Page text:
“In all these sufferings Marguerite grew in her belief of God's presence in her life and of His tender love for every human person. She, in turn, wanted to make known His compassionate love to all. She undertook many charitable works with complete trust in God, who she loved as a Father.” (Vatican biography of Saint Marguerite d’Youville)
Today, October 16, we celebrate the feast day of Saint Marguerite d’Youville (1701-1771), the foundress of the Sisters of Charity of Montreal (known as the “Grey Nuns”). A widow and mother of two young sons, Marguerite looked beyond her family, generously extending her charity to the world’s wounded people in her midst. In the broken hearts, spirits and bodies of the destitute she saw Jesus Christ. At her beatification Pope John XXIII called her “Mother of Universal Charity.”
Grey Nuns” due to the color of their habits, these tireless women were mocked and derided by society, as service to the poor was not looked upon with favor in that time. (Humorously, the word “grey” in translation can also mean “tipsy” or “drunken,” which the sisters were occasionally called in reference to Marguerite’s late husband’s bootlegging career. In humility, Marguerite chose grey as the color of the order’s habits, to remind her sisters of their humble beginnings.)
“Pope John XXIII beatified Marguerite on May 3, 1959 and called her "Mother of Universal Charity" - a well-merited title for one who continues to this day to reach out to all with love and compassion. Marguerite d'Youville can sympathize with the unfortunate and painful situation of so many orphans, with adolescents worried about the future, with disillusioned girls who live without hope, with married woman suffering from unrequited love and with single parents. But most especially, Marguerite is a kindred spirit with all who have given their lives to helping others.”
St. Marguerite d'Youville,
During your lifetime,
you opened your heart and home
to every type of human misery.
Listen now to my prayer of petition.
I count on you to plead with the God of Love
to grant the favor I seek with confidence and trust.
Gift us as you were gifted;
with ever deepening faith,
with firm hope and trust.
Let my life be for all a service of love.
Mother of Universal Charity,
your love for the poor
made the impossible possible.
Please make haste to help me.
Day 289 of 365
Prayer Intentions: Compassionate Love for all; Service to Others.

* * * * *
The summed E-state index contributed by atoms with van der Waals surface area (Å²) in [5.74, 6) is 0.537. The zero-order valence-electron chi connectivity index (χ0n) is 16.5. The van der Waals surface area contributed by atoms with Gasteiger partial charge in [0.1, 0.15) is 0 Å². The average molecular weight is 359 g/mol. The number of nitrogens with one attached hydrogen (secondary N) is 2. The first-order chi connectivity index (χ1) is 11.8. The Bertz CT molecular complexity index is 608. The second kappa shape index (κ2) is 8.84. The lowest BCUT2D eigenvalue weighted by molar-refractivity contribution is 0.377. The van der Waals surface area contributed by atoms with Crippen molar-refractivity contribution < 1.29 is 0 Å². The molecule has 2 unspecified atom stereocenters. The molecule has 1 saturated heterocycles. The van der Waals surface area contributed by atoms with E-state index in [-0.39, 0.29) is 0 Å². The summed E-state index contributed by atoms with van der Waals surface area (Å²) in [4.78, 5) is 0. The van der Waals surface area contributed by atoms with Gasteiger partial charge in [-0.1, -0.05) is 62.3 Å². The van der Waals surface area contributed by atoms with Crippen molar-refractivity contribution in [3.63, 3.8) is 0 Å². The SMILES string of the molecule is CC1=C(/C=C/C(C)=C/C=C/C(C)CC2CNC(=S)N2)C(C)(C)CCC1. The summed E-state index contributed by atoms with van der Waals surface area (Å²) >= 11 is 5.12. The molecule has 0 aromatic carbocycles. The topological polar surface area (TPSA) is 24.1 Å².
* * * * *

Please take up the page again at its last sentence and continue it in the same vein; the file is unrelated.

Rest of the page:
Requested Intentions: Son’s employment (K); Discernment of the Lord’s will (A); Mother’s full recovery from a stroke (K); Employment (P); For family’s prosperity and employment (M); For a husband’s addiction (F); Health in a relationship, literary representation (D); For a mother struggling with cancer (P); Employment and financial assistance (L); End to work troubles, return to health (R); For a husband’s recovery from alcoholism (M); For a pregnant sister in the ICU (J); For a family’s safety, health, and successful education (S); Successful employment and relationship (E); Reconciliation with a friend, sanctity of a relationship (G); Increase in Rosary prayers by youth and students (S); Successful outcome of court case and employment (L); For guidance and righteous love (K); Restoration of a relationship (H); For successful employment (I); For a daughter’s successful relationship (M); For a relationship sanctified by God (M); For health of father; For canonization of Pope John Paul II (A); Those suffering from depression (J); Successful adoption (S); Healing of a father battling cancer (S).
Why pray the Rosary every day for a year?
Each time the Blessed Virgin has appeared-- whether it be to Saint Bernadette Soubirous at Lourdes; to Lucia, Jacinta, and Francisco at Fatima; or to Mariette Beco at Banneux-- she has asserted the importance, saving grace, and power of praying the Holy Rosary on a daily basis. Based upon her words, the Rosary is penance and conversion for sinners, a pathway to peace, an end to war, and a powerful act of faith in Jesus Christ. Pope Paul VI presented the Rosary as a powerful means to reach Christ "not merely with Mary but indeed, insofar as this is possible to us, in the same way as Mary, who is certainly the one who thought about Him more than anyone else has ever done."
To show us how this is done, perhaps no one has been more eloquent than the great Cardinal Newman, who wrote: "The great power of the Rosary consists in the fact that it translates the Creed into Prayer. Of course, the Creed is already in a certain sense a prayer and a great act of homage towards God, but the Rosary brings us to meditate again on the great truth of His life and death, and brings this truth close to our hearts. Even Christians, although they know God, usually fear rather than love Him. The strength of the Rosary lies in the particular manner in which it considers these mysteries, since all our thinking about Christ is intertwined with the thought of His Mother, in the relations between Mother and Son; the Holy Family is presented to us, the home in which God lived His infinite love."
As Mary said at Fatima, "Jesus wants to use you to make Me known and loved. He wishes to establish the devotion to My Immaculate Heart throughout the world. I promise salvation to whoever embraces it; these souls will be dear to God, like flowers put by Me to adorn his throne."